Can electronic triggers help prevent delays in patient care?

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Developing electronic triggers to detect delays in follow-up of abnormal mammographic results offers healthcare providers with an “unprecedented opportunity to improve care,” according to a new study published in the Journal of the American College of Radiology. But are the triggers successful enough for clinical use?

To find out, the authors first developed an electronic trigger that flags patient records including 1) abnormal mammographic results and 2) a delay in follow-up. The trigger was then tested using data from more than 350,000 patients seen from January 2010 to May 2015 at Veterans Affairs (VA) facilities throughout the United States.

Overall, out of 400 patient records flagged for review by the trigger and analyzed by the study’s authors, 283 true positives were identified. This means the trigger detected delays with a positive predictive value (PPV) of 71 percent, well above the predetermined threshold for the algorithm to be “practical for clinical use” of 50 percent.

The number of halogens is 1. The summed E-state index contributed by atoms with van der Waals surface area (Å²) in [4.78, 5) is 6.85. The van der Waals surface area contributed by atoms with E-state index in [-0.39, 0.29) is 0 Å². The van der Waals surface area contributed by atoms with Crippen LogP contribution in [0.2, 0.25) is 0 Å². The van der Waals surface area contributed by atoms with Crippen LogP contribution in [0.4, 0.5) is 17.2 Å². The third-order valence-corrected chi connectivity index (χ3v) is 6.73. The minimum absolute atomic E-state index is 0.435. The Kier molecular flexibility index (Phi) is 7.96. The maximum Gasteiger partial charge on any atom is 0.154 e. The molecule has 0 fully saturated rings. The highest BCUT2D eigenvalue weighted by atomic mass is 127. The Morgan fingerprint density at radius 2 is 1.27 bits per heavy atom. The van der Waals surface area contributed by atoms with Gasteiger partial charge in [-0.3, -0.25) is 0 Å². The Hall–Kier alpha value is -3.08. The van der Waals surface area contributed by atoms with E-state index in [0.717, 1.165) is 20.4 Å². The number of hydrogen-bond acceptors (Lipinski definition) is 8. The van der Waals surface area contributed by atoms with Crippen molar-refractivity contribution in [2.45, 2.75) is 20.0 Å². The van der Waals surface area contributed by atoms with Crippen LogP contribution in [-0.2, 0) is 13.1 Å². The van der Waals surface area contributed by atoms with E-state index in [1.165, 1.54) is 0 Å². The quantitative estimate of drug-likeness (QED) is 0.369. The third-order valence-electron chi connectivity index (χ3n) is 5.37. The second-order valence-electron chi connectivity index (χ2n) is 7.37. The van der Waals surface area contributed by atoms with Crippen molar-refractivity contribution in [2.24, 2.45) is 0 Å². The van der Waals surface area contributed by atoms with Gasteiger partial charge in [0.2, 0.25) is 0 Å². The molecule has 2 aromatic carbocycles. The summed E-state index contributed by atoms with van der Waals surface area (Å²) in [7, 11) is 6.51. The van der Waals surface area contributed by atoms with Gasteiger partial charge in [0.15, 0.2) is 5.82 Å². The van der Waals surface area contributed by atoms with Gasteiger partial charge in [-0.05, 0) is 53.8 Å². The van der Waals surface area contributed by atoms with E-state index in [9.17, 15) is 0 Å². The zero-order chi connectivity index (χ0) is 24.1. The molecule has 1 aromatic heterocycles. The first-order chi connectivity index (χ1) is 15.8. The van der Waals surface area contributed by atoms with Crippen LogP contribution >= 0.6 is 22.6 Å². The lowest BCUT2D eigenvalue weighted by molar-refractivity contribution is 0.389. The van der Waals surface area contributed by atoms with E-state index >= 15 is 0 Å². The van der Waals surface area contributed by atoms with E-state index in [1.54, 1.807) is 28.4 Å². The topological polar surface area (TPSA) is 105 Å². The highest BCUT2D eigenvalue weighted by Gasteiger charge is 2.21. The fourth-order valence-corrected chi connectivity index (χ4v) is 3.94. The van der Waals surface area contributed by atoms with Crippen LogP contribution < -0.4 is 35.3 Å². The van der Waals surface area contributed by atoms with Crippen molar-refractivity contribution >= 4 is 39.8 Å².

“This suggests that triggers are practical for clinical application even when a red flag is identified at a site external to the clinic setting, provided results are reliably received and transcribed into the electronic health record,” wrote Daniel R. Murphy, MD, MBA, department of medicine at Baylor College of Medicine in Houston, and colleagues. “This study lays the groundwork for future testing of a prospective mammography trigger that monitors clinical data in real time and alerts personnel as soon as potential delays are detected.”

Murphy et al. described the high number of delays in patient care as “surprising,” saying the number of patient records identified by their trigger should have, ideally, been much closer to zero. “This suggests failures in communication and coordination of follow-up care between radiologists, primary care providers, and patients,” they wrote.

The authors added that their study did have limitations. For example, “the unique characteristics of VA facilities” might mean the study’s findings are significant different than had the data been from other facilities from throughout the country.